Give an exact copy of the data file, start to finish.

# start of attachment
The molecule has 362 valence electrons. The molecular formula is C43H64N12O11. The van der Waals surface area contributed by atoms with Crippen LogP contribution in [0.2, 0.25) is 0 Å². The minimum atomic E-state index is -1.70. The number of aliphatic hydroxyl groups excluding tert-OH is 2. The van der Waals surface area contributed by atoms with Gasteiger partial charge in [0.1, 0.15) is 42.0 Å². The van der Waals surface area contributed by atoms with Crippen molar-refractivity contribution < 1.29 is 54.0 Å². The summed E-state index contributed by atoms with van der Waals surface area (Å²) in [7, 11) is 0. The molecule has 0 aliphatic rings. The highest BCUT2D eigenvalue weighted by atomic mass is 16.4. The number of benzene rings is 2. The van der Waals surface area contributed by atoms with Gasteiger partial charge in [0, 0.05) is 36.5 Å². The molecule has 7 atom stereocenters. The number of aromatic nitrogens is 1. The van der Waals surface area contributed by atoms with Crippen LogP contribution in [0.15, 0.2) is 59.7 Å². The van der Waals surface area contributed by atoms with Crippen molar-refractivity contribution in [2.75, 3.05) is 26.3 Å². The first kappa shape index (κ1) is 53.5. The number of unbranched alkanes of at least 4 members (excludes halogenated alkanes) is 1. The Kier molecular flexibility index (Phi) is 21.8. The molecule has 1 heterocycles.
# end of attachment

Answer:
The molecule has 362 valence electrons. The molecular formula is C43H64N12O11. The van der Waals surface area contributed by atoms with Crippen LogP contribution in [0.2, 0.25) is 0 Å². The minimum atomic E-state index is -1.70. The number of aliphatic hydroxyl groups excluding tert-OH is 2. The van der Waals surface area contributed by atoms with Gasteiger partial charge in [0.1, 0.15) is 42.0 Å². The van der Waals surface area contributed by atoms with Crippen molar-refractivity contribution < 1.29 is 54.0 Å². The summed E-state index contributed by atoms with van der Waals surface area (Å²) in [7, 11) is 0. The molecule has 0 aliphatic rings. The highest BCUT2D eigenvalue weighted by atomic mass is 16.4. The number of benzene rings is 2. The van der Waals surface area contributed by atoms with Gasteiger partial charge in [0, 0.05) is 36.5 Å². The molecule has 7 atom stereocenters. The number of aromatic nitrogens is 1. The van der Waals surface area contributed by atoms with Crippen LogP contribution in [0.15, 0.2) is 59.7 Å². The van der Waals surface area contributed by atoms with Crippen molar-refractivity contribution in [2.75, 3.05) is 26.3 Å². The first kappa shape index (κ1) is 53.5. The number of unbranched alkanes of at least 4 members (excludes halogenated alkanes) is 1. The Kier molecular flexibility index (Phi) is 21.8. The molecule has 1 heterocycles.